I’m placing Laura and Nigella side by side here, with my prediction that when they eventually make a film about the life of Nigella, it will be Laura who plays her.  You can see why, can’t you?

Nigella Lawson
Nigella Lawson
Laura Michelle Kelly
Laura Michelle Kelly

The wonderful Laura Michelle Kelly plays Elle (Elspeth), and the gorgeous Ronan Keating plays her whale-watcher husband Jimmy (James).  There is a beautiful song that Laura sings with Ronan, in a music-video-within-a-film scene, where the estranged couple are singing out their hearts’ anguish. The title of the song?  “Frozen Heart”.

Just the other day, I brought the kid to the cinema to watch Disney’s animated movie “Frozen“.  For a second, I was worried that Disney’s feel-good, family fun films might prove too childish for his 11-year-old sensibilities.  But I needn’t have worried.  “Frozen” has to be Disney’s best animated film of the year 2013.  I was moved to tears throughout the entire film.  Bravo, Disney!  The music is so fresh, original and wonderful that right after the movie, I went and bought the soundtrack… which I have since then found, is heading to topple the soundtrack of Titanic as longest No.1 run for a soundtrack.  http://www.hollywoodreporter.com/news/frozen-targeting-longest-no-1-682543

Told you I had a good ear for great music! 😉

But anyhow, the reason I’ve been compelled to write this post is simply to point out the coincidence, or call it serendipity if you will, of that one duet from “Goddess” and the theme for “Frozen”.  The duet’s title is “Frozen Heart”.  In the movie “Frozen”, Queen Elsa inadvertently sends a shard of frozen ice into the heart of her sister the Princess Anna, and only “an act of true love, can melt a frozen heart”.

There is a character in “Frozen” called Olaf.  He’s a snowman.  Don’t get me started on Olaf…he’s not terribly bright, but his heart is in the right place, and he comes out with the sweetest lines.  He wouldn’t think twice of giving up his life to save Princess Anna. He even likes the whole idea of Summer, even though it will mean the end of him.  Silly sod… but if you’ve watched the film, you’ll love Olaf too.

Here is THAT Green Dress that I love, can anyone help me find out who designed it, or where I can buy one like it?  I’m throwing this one out there into the world…someone please answer my prayers!

Elspeth's Green Dress in Goddess
Elspeth’s Green Dress in Goddess

P/s: (added 26th Feb 2014)
I found this YouTube video of the song “Frozen Heart”, sung by Laura Michelle Kelly and Ronan Keating, and thought I’d share it here with you. It’s MY song at the moment.

Frozen Heart

Artist inspiration – FLORENCE BROADHURST

At last, an artist from my side of the big pond. Florence Broadhurst was certainly a colourful character, and quite the adventuress too. Very daring for her time, you might say. For a woman to travel as much as Florence did, to be able to reinvent herself time and time again in different continents across the globe, to become a design icon in her 60s, is quite an achievement, yes. Maybe I’ll call her the Mata Hari of the design world.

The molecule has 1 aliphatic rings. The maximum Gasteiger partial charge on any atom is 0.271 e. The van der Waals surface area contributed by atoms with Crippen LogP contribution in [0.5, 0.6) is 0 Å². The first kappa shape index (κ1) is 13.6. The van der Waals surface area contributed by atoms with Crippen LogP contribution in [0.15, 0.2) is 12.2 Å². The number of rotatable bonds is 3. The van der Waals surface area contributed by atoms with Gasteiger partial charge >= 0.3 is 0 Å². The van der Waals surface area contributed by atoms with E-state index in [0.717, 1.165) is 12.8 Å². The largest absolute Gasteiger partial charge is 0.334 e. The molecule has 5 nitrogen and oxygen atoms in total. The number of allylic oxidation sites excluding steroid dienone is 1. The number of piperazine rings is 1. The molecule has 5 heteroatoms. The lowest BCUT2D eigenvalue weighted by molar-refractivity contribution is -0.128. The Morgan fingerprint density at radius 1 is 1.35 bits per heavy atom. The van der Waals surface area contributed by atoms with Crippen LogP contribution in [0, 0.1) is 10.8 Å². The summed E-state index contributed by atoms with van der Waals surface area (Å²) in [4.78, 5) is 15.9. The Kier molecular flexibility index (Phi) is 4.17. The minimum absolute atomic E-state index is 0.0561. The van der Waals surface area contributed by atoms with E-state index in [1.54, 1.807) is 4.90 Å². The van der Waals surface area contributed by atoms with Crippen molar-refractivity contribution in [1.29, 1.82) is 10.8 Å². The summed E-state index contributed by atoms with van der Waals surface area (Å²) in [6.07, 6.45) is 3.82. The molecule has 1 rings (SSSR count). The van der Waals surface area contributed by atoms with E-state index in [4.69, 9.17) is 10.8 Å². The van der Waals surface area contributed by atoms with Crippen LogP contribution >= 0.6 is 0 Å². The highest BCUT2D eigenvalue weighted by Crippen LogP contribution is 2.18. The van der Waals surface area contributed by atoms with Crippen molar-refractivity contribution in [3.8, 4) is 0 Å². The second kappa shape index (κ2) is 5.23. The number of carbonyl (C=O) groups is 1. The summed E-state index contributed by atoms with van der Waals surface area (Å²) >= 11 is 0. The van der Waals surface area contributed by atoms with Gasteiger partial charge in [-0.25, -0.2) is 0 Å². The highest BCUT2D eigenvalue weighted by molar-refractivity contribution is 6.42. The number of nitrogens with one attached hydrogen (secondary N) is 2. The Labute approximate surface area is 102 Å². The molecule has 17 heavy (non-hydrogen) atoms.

Here is Florence’s official website, which will tell you more about the life, or rather, lives, she led.   http://www.florencebroadhurst.com.au  Here are some excerpts from it, so you can see just how adventurous this lady was:

“Years ahead of her time, the complex, eccentric and talented Florence Broadhurst was born in rural Queensland, Australia in 1899.

By the time of her death in 1977 Broadhurst had lived and worked in Australia, Asia, and England; performed professionally on stage; been befriended by royalty; exhibited her paintings; and started an internationally successful wallpaper company whose success was based upon her own designs.

A multi-talented legend, Broadhurst expressed herself creatively through multiple mediums, platforms and continents around the world. After winning a singing competition in 1915, Broadhurst started performing in various towns and cities in Queensland.

By the early 1920s, she was performing in India, South-East Asia and China. In 1926, Broadhurst founded a modern academy of arts in Shanghai, known as the Broadhurst Academy, offering tuition in violin, pianoforte, voice production, modern ballroom dancing, classical dancing, musical culture and journalism. Never one to settle, Broadhurst moved to London and reinvented herself as Madame Pellier, running a dress salon on Bond Street in 1933.

After spending more than a decade in the United Kingdom, Broadhurst returned to Australia and settled in Sydney where she started painting enthusiastically and prolifically. Transforming her creative talent into a business opportunity, she started a revolutionary wallpaper business in 1959, creating hundreds of unique and luxurious patterns with rich and vibrant colours all perfectly matching her flamboyant personality.

By the mid 1960s, her company monopolised the Australian market and started exporting to America, Peru, Paris, the Middle East and Norway. She continued to work actively until her death in 1977 at the age of 78.”

And this:

“Risk-taker par excellence, style maven extraordinaire, her most exhilarating legacy is a design archive making waves around the world today. But this is where her legend begins.

Born in 1899 in a remote rural corner of Australia’s Queensland, Florence’s death was a violent murder at the age of 78. In between, she lived a series of vivid, fantastic lives.